While talks continue, there is no immediate end in
sight for the ongoing teachers' strike. For employees with
school-age children, this may mean facing a child care gap starting
next week. As an employer, what are your legal obligations and what
can you do to make sure work continues while school's out?
The Legal Framework
First, the Employment Standards Act provides all
employees in the province with up to five (5) unpaid days of family
responsibility leave each year for the care, health and education
of a child in an employee's care. Employers do not have the
discretion to deny the leave, but can and should ask for sufficient
information to confirm the employee's entitlement to it, such
as the identity of the person for whom they are caring, the
relationship and the reason for the leave. That said, employers
should be sensitive when challenging employees' reasons,
particularly in the current circumstances.
Second, the Human Rights Code prohibits
discrimination in employment on the basis of family status. While
the extent to which child care obligations are protected is still
in flux (previously discussed
here), employers should take a flexible but informed approach
to employees' requests for accommodation due to child care
obligations. We recommend that employers ask for sufficient
information to determine the nature of the employee's child
care needs and the extent to which they are affected by his or her
employment obligations. For example, an employee who is able to
arrange adequate child care through family, friends, neighbours or
public or private programs in order to attend work should be
expected to do so before requesting any accommodations. This is
particularly true since the government has offered to pay families
$40 per day for each child under 13 years old
to cover additional child care expenses. However, if an employee
has no alternate child care options, then employers should consider
a reasonable accommodation. If there is no workable accommodation
that will suit the employer, the employer may provide the employee
time off without pay.
Accommodating a Child Care 'Gap'
The nature and extent of any accommodation will depend on the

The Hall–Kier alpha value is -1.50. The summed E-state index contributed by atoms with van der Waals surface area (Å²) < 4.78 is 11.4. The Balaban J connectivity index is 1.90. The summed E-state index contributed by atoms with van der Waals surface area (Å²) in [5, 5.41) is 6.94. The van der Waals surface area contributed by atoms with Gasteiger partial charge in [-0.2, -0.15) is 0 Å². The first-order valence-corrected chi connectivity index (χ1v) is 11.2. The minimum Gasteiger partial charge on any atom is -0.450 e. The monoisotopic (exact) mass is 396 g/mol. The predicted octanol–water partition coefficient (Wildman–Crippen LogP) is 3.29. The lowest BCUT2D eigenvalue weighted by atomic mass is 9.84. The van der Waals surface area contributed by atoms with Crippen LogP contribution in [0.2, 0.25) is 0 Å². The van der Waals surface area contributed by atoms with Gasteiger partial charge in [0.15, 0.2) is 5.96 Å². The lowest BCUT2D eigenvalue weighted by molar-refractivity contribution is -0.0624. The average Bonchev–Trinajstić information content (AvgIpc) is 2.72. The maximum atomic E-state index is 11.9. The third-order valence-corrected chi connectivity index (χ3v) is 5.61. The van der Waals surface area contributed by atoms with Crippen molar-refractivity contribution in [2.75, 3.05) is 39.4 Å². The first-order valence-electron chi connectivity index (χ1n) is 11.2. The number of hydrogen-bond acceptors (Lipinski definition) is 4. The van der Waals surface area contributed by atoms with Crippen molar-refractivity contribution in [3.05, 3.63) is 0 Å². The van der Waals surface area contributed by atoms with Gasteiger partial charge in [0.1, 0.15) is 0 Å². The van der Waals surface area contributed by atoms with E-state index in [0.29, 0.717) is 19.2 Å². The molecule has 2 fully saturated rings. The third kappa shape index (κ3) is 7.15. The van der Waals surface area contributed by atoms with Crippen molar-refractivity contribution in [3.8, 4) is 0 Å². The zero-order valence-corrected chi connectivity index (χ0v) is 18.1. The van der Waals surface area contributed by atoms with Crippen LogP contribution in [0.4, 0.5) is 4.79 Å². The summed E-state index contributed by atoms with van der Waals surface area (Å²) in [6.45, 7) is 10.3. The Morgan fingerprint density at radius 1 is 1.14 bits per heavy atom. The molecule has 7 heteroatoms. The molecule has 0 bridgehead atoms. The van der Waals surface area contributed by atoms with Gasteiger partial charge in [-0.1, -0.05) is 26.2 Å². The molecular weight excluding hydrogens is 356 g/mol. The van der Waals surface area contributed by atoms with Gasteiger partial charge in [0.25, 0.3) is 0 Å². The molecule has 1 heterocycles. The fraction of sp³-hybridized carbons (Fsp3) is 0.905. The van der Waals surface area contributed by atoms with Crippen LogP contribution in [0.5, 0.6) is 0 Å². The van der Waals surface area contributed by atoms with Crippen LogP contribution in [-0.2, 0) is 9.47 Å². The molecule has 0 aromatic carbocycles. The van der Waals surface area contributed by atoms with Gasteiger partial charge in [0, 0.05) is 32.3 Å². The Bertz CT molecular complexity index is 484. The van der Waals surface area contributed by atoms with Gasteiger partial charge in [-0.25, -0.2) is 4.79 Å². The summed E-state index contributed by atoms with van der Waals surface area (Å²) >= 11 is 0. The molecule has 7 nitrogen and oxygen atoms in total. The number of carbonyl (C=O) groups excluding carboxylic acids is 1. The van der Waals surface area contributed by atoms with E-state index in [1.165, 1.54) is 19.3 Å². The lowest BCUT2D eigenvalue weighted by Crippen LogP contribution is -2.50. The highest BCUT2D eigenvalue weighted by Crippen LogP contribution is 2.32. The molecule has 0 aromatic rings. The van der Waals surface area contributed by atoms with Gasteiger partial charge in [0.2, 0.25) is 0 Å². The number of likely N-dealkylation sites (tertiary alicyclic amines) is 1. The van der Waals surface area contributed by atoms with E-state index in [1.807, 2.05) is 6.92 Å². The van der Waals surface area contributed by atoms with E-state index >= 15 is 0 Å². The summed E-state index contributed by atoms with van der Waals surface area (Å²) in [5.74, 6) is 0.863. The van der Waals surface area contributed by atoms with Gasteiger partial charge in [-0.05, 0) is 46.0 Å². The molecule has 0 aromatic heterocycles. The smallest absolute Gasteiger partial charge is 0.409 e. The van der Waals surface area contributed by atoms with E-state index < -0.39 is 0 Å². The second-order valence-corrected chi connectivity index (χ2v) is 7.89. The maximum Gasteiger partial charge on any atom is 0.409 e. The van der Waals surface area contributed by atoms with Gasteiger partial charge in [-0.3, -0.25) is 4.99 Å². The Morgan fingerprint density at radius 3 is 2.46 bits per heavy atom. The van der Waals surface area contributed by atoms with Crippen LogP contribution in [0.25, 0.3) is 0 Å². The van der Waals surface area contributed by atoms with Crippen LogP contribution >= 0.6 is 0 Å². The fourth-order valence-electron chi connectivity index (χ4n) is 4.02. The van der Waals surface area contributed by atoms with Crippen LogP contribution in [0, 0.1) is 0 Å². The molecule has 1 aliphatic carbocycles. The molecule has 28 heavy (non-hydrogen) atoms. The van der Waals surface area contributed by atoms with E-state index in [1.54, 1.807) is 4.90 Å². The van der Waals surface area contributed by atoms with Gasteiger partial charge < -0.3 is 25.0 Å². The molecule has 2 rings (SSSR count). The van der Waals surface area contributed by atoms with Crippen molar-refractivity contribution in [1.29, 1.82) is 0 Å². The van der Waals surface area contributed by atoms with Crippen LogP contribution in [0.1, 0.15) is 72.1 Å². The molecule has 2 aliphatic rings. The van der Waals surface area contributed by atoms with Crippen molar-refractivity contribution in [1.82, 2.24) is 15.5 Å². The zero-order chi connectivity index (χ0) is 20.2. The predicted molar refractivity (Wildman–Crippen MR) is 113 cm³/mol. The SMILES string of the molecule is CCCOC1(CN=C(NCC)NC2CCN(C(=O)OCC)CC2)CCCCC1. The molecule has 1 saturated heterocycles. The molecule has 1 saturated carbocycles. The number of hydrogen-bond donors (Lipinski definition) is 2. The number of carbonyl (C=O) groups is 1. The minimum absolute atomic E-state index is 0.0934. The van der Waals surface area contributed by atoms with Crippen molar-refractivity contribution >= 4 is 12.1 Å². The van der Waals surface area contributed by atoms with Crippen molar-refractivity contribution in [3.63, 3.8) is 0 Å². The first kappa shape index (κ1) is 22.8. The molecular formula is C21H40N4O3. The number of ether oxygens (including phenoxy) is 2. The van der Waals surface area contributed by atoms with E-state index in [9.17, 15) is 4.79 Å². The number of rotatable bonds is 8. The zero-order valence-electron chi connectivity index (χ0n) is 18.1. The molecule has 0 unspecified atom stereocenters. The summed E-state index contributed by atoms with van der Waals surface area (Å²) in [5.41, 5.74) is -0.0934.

employer's requirements and policies, and the employee's
needs, but accommodation may include:
Working from home or tele-commuting;
Providing or facilitating group child care at or close to the
workplace (employers should get advice before initiating such an
Allowing employees to bring their older children to work for
some or all of the day;
Flexible or reduced work hours;
Using vacation or other paid personal leave (if provided under
the employment contract or collective agreement); and/or
Finally, it is important to ensure that employees who work
off-site continue to accurately record their hours and are reminded
not to work any unauthorized overtime.
We will continue to keep you updated on any major developments
with respect to the teachers' strike and its impacts on other
Unfortunately, reasonable accommodation for employees in the workplace continues to be the source of significant litigation and even today we continue to see outrageous examples of employers behaving badly.
We are now beginning to see reported cases involving charges and subsequent fines laid against employers for failing to provide information, instruction and supervision to protect a worker from workplace violence.
On October 13, 2016, the Supreme Court of Canada denied leave to appeal an Ontario Court of Appeal decision which ordered an employer to pay a former employee 37 months of salary and benefits following termination.
Register for Access and our Free Biweekly Alert for
This service is completely free. Access 250,000 archived articles from 100+ countries and get a personalised email twice a week covering developments (and yes, our lawyers like to think you’ve read our Disclaimer).